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### Finding the Center of a Circle from 2 Points

```
Date: 06/01/99 at 08:24:55
From: John
Subject: Need to find centre of circle from X, Y, and r

If you have 2 points on a circle, both X and Y figures are known, and
a radius is given, how is possible to find the centre of the circle?
```

```
Date: 06/01/99 at 10:07:40
From: Doctor Rob
Subject: Re: Need to find centre of circle from X, Y, and r

Using the two given points as centres, draw two circles, each with the
given radius. The places where those two circles intersect are the
possible centres of the original circle. Algebraically, if the two
points are (a,b) and (A,B), and the radius is r, you can solve the two
equations

(x-a)^2 + (y-b)^2 = r^2,
(x-A)^2 + (y-B)^2 = r^2,

simultaneously. (Hint: Subtract one from the other, and you'll have a
linear equation as a result. Solve that for one of the variables, and
substitute in either of the above two equations. That will give you a
quadratic equation in the other variable.)

This works because the distance from the centre of the circle to each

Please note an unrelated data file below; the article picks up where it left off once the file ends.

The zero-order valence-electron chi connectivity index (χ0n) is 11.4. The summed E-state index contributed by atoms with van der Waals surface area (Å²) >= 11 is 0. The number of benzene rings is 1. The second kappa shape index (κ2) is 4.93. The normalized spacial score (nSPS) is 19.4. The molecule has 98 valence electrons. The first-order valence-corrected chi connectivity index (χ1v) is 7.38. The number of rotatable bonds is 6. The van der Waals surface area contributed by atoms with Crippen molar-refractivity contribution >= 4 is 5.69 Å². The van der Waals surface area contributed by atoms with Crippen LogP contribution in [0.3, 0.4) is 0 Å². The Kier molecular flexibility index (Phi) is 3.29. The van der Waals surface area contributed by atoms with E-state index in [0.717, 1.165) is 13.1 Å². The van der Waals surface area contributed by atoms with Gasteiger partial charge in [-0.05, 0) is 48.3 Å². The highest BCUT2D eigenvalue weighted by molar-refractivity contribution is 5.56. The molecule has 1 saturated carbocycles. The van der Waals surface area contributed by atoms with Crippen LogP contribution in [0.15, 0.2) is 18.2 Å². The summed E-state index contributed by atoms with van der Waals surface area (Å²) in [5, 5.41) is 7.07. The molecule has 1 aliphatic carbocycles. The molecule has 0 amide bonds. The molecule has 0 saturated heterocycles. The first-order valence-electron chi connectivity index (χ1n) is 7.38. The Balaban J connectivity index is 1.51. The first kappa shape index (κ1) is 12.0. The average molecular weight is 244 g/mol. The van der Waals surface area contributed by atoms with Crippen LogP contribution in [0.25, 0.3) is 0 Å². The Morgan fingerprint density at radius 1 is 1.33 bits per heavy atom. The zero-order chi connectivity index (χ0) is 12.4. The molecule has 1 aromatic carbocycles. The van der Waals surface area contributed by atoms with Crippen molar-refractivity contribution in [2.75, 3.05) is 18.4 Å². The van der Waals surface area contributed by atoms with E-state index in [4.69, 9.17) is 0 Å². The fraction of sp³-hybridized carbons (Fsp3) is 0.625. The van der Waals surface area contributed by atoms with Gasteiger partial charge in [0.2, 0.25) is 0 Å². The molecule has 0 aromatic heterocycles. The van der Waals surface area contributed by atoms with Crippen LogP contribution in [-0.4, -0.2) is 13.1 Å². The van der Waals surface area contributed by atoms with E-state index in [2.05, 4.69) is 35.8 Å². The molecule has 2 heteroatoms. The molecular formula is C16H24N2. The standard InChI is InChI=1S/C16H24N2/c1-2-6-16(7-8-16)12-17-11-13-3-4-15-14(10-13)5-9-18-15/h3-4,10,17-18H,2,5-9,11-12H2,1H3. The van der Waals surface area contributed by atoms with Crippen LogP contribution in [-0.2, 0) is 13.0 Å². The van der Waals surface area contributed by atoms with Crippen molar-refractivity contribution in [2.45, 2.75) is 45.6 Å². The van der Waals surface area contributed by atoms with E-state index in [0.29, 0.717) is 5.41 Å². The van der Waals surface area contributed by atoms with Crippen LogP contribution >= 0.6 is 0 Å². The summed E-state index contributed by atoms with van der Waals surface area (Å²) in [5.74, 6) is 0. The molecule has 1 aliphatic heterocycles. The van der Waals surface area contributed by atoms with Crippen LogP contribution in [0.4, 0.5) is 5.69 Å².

of (a,b) and (A,B) is r.

Example:  Find the center of the circle passing through (1,4) and

(x-1)^2 + (y-4)^2 = (13/2)^2,
(x-5)^2 + (y-1)^2 = (13/2)^2,  expanding these we get

x^2 -  2*x +  1 + y^2 - 8*y + 16 = (13/2)^2,
(-)  x^2 - 10*x + 25 + y^2 - 2*y +  1 = (13/2)^2,
--------------------------------------------  subtracting these
8*x - 24       - 6*y + 15 = 0,

y = (8*x-9)/6,  substituting this

(x-5)^2 + ([8*x-15]/6)^2 = (13/2)^2,
x^2 - 10*x + 25 + (16/9)*x^2 - (20/3)*x + 25/4 = 169/4,
(25/9)*x^2 - (50/3)*x - 11 = 0,
25*x^2 - 150*x - 99 = 0,
(5*x - 33)*(5*x + 3) = 0,  so

x = 33/5   or  x = -3/5,
y = 73/10  or  y = -23/10.

Thus the center of the circle could be at either (33/5,73/10) or
(-3/5,-23/10). You can check that these points are 13/2 units away
from both (1,4) and (5,1).

- Doctor Rob, The Math Forum
http://mathforum.org/dr.math/
```

```Date: 06/15/2014 at 06:17:10
From: Josh
Subject: find all possible circles given 2 points (but no radius)

After reading this, it occurs to me that the circle with minimum radius is
the midpoint between the two circles. And I *think* that -- given any
other radius greater than this min -- the two alternative points lie on
the line that is perpendicular to the line connecting the two points at
the midpoint.

If that's true, it might be a useful diagram for people to visualize the
general solution. Just a suggestion ...

Thank you for the site in any case!

- J.

```
Associated Topics:
High School Basic Algebra
High School Conic Sections/Circles
High School Coordinate Plane Geometry
High School Geometry

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